With a high school diploma or GED, it's possible to begin a career as a pharmacy clerk. Pharmacy clerks perform basic administrative and organizational tasks in a pharmaceutical setting. They create and maintain patient files, but they are not permitted to fill prescriptions.
Pharmacy clerks work alongside pharmacists and pharmacy technicians and are responsible for basic tasks such as answering phones, ringing up purchases and stocking shelves. Also known as pharmacy aides, pharmacy clerks might attend specialized education programs, but normally only a high school degree is required to work in this field. They usually complete some on-the-job training after hiring. Good interpersonal skills, computer proficiency and attention to detail are important in this occupation.
|Education Requirements||High school diploma or GED certificate|
|Projected Job Outlook (2014-2024)*||0%|
|Median Wage (2015)*||$24,450|
Source: *U.S. Bureau of Labor Statistics (BLS).
Pharmacy clerks, also called pharmacy aides, are responsible for basic administrative and organizational tasks in a pharmaceutical setting. They create and maintain accurate patient files anytime a new customer receives a prescription from a pharmacy. These records also might be used to facilitate payment from insurance companies. While pharmaceutical clerks work alongside pharmacy technicians and pharmacists, they are not permitted to fill prescriptions or mix medications.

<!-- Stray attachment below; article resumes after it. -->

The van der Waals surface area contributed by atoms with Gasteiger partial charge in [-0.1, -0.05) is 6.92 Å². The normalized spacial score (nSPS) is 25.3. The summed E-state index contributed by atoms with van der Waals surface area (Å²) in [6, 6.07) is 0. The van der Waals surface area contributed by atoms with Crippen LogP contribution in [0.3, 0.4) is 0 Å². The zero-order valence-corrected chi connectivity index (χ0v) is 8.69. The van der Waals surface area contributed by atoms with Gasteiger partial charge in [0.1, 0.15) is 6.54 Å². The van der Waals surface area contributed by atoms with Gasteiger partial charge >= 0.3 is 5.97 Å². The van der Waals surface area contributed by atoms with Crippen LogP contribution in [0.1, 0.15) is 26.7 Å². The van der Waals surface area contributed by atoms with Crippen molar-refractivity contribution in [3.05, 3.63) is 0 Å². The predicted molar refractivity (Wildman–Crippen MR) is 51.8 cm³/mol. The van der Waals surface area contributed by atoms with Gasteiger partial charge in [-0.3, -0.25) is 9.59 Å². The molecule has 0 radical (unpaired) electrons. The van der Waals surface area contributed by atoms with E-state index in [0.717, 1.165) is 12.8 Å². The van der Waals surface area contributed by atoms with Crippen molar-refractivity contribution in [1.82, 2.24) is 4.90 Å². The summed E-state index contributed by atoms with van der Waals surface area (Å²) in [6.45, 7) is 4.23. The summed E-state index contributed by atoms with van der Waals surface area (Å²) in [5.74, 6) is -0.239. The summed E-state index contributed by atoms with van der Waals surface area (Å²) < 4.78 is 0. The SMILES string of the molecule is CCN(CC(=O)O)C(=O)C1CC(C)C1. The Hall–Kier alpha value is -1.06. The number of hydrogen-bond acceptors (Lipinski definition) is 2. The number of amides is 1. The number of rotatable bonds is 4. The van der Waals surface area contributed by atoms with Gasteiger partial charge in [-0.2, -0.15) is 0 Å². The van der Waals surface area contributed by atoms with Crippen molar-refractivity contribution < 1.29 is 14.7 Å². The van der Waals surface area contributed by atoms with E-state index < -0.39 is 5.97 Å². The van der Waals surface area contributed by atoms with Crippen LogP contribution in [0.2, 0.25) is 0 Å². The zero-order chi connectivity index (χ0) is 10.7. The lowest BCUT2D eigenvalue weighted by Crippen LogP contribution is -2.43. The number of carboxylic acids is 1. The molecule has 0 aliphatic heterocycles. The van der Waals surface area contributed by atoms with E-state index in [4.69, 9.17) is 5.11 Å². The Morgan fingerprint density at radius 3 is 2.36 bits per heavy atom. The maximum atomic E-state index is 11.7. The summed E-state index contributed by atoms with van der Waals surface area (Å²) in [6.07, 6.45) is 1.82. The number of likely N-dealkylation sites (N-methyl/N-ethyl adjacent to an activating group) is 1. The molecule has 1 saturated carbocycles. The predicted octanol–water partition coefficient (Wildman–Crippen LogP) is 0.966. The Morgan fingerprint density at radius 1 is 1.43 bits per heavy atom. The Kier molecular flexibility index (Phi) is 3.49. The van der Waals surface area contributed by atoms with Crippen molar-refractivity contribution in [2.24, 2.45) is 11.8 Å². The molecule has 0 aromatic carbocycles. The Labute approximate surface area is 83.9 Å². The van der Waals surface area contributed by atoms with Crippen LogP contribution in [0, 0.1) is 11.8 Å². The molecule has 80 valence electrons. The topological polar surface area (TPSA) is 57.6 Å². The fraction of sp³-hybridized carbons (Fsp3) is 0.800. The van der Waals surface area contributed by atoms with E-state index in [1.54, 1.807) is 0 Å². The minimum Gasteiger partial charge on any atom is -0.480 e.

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The duties of a pharmacy clerk include answering telephones, forwarding calls, taking messages, assisting customers, stocking shelves, operating cash registers, cleaning work areas and sterilizing containers. In some organizations, pharmacy clerks order medications, organize supplies and label drugs as well. Pharmacy clerks also might work directly with patient data and complete tasks such as preparing insurance forms and maintaining patient profiles.
Career and Education Requirements
Education requirements for pharmacy clerks might be limited to a high school diploma. Most pharmacy clerks receive on-the-job training rather than formal education before beginning their careers. Employers might look for candidates who have strong customer service skills as well as experience managing supplies and working with computers. While not required, education programs are available that provide students with pharmacy skills, retail training and clinical experience. Students enrolled in a pharmacy clerk program take courses in mathematics, microcomputer keyboarding, speed typewriting and pharmacy basics.
Pharmacy clerks might decide to seek a two- or four-year degree in order to advance their careers and become pharmacy technicians. In addition to completing a pharmacy technician program, individuals need to register with the state and seek professional certification as they pursue career advancement opportunities.
A pharmacy clerk's duties can include answering phones and ringing up sales. They normally are required to complete some on-the-job training after they're hired. Formal postsecondary training is not required to be a pharmacy clerk, although with an associate's or bachelor's degree they can advance to a position as a pharmacy technician.